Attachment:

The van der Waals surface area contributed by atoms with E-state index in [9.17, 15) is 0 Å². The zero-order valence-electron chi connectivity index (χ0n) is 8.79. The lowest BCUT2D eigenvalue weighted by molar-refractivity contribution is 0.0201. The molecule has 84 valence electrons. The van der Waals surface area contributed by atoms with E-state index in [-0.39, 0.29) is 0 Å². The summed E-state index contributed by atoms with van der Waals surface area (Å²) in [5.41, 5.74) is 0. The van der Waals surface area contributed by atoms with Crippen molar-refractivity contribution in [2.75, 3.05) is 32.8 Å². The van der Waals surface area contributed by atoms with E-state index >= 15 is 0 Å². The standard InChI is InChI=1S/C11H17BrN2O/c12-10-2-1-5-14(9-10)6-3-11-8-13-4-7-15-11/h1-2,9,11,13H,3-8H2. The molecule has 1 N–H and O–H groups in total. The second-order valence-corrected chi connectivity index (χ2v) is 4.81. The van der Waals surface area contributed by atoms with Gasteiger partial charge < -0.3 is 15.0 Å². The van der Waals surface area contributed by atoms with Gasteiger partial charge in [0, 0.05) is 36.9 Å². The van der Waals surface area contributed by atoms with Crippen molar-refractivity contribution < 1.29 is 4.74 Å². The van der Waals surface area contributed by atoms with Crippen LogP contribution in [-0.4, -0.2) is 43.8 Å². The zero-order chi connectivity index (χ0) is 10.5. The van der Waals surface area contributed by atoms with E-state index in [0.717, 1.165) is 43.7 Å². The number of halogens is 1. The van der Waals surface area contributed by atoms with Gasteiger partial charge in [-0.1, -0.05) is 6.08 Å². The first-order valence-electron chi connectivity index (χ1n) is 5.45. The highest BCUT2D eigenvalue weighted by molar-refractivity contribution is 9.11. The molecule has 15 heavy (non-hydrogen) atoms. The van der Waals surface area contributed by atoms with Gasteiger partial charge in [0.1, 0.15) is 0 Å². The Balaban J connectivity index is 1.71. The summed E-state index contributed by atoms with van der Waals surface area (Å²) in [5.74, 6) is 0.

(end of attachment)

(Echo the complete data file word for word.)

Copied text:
The van der Waals surface area contributed by atoms with E-state index in [9.17, 15) is 0 Å². The zero-order valence-electron chi connectivity index (χ0n) is 8.79. The lowest BCUT2D eigenvalue weighted by molar-refractivity contribution is 0.0201. The molecule has 84 valence electrons. The van der Waals surface area contributed by atoms with E-state index in [-0.39, 0.29) is 0 Å². The summed E-state index contributed by atoms with van der Waals surface area (Å²) in [5.41, 5.74) is 0. The van der Waals surface area contributed by atoms with Crippen molar-refractivity contribution in [2.75, 3.05) is 32.8 Å². The van der Waals surface area contributed by atoms with E-state index >= 15 is 0 Å². The standard InChI is InChI=1S/C11H17BrN2O/c12-10-2-1-5-14(9-10)6-3-11-8-13-4-7-15-11/h1-2,9,11,13H,3-8H2. The molecule has 1 N–H and O–H groups in total. The second-order valence-corrected chi connectivity index (χ2v) is 4.81. The van der Waals surface area contributed by atoms with Gasteiger partial charge < -0.3 is 15.0 Å². The van der Waals surface area contributed by atoms with Gasteiger partial charge in [0, 0.05) is 36.9 Å². The van der Waals surface area contributed by atoms with Crippen molar-refractivity contribution < 1.29 is 4.74 Å². The van der Waals surface area contributed by atoms with Crippen LogP contribution in [-0.4, -0.2) is 43.8 Å². The zero-order chi connectivity index (χ0) is 10.5. The van der Waals surface area contributed by atoms with E-state index in [0.717, 1.165) is 43.7 Å². The number of halogens is 1. The van der Waals surface area contributed by atoms with Gasteiger partial charge in [-0.1, -0.05) is 6.08 Å². The first-order valence-electron chi connectivity index (χ1n) is 5.45. The highest BCUT2D eigenvalue weighted by molar-refractivity contribution is 9.11. The molecule has 15 heavy (non-hydrogen) atoms. The van der Waals surface area contributed by atoms with Gasteiger partial charge in [0.1, 0.15) is 0 Å². The Balaban J connectivity index is 1.71. The summed E-state index contributed by atoms with van der Waals surface area (Å²) in [5.74, 6) is 0.